Faced with a shortage of mental health counselors in schools, the state Department of Education is seeking to bring 10,000 more professionals to campuses at a time when federal public health officials are calling for action to address the growing youth mental health crisis in the country.
The adviser’s effort, which requires legislative approval, would aim to attract clinicians to schools through loan cancellations and deferrals, scholarships to offset education costs and potentially reduce the time needed for clinicians. in mental health to obtain a license, superintendent. of Public Instruction Tony Thurmond said Wednesday during a visit to Washington Preparatory High School in South Los Angeles. Thurmond said he was in talks with lawmakers and hopes a measure, expected to cost $250 million, can be introduced in the coming weeks.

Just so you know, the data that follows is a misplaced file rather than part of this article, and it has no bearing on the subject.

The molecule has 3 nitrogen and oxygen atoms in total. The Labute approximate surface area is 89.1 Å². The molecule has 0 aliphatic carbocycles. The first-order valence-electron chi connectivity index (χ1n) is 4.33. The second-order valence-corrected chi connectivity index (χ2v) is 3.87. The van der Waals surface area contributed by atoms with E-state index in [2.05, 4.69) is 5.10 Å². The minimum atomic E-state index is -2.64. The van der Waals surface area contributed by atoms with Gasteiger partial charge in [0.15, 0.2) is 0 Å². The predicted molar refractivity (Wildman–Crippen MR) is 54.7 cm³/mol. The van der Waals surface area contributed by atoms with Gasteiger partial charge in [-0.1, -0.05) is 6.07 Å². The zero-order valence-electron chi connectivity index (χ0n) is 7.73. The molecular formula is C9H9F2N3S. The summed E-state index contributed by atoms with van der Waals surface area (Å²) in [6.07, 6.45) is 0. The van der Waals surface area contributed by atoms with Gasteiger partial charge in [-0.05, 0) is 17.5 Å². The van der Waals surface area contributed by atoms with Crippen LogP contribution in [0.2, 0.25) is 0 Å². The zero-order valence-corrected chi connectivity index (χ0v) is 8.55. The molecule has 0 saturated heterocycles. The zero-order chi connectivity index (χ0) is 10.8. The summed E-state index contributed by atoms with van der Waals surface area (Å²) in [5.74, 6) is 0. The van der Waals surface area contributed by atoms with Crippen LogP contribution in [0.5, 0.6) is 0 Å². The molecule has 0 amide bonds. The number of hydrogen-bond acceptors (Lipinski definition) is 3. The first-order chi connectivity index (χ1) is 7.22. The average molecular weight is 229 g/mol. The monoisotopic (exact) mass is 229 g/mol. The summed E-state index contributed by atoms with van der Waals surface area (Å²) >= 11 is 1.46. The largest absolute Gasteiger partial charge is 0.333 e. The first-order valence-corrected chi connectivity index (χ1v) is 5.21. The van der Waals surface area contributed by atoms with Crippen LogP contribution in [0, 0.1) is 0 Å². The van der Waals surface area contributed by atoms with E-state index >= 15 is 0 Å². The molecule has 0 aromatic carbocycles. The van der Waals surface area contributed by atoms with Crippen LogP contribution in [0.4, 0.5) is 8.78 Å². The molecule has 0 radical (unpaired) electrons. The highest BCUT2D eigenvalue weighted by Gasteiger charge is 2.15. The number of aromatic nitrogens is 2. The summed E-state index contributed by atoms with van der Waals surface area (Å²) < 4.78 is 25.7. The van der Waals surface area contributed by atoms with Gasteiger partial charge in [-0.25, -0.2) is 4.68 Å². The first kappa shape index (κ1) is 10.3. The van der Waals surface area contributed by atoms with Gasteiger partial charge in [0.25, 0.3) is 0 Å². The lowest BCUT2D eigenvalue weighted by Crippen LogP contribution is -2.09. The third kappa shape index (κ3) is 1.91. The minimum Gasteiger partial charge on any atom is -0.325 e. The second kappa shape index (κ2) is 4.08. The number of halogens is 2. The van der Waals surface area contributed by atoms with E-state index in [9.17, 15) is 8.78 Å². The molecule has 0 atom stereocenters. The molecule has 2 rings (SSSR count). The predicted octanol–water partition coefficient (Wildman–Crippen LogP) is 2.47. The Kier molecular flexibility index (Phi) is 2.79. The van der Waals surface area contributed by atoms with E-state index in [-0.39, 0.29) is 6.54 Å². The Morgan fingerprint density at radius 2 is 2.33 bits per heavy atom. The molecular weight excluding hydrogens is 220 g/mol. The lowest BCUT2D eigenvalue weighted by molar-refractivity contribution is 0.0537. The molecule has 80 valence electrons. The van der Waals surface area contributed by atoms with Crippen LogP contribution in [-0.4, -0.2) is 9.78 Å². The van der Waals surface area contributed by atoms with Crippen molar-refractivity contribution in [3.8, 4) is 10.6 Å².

“I don’t see anything more important right now in terms of dealing with the trauma that students and families have experienced,” Thurmond said. “But the reality is there is a shortage, there just aren’t enough counselors in many schools and many communities, urban, suburban, rural.”
For years, educators have warned of a shortage of mental health professionals. A 2018 report by researchers at the UCSF Healthforce Center found that if current trends continue, by 2028 the state would have 41% fewer psychiatrists than needed and 11% fewer psychologists, professional clinical counselors fewer licensed and licensed clinical social workers than needed to meet state health needs.
Read the full story at LATimes.com.
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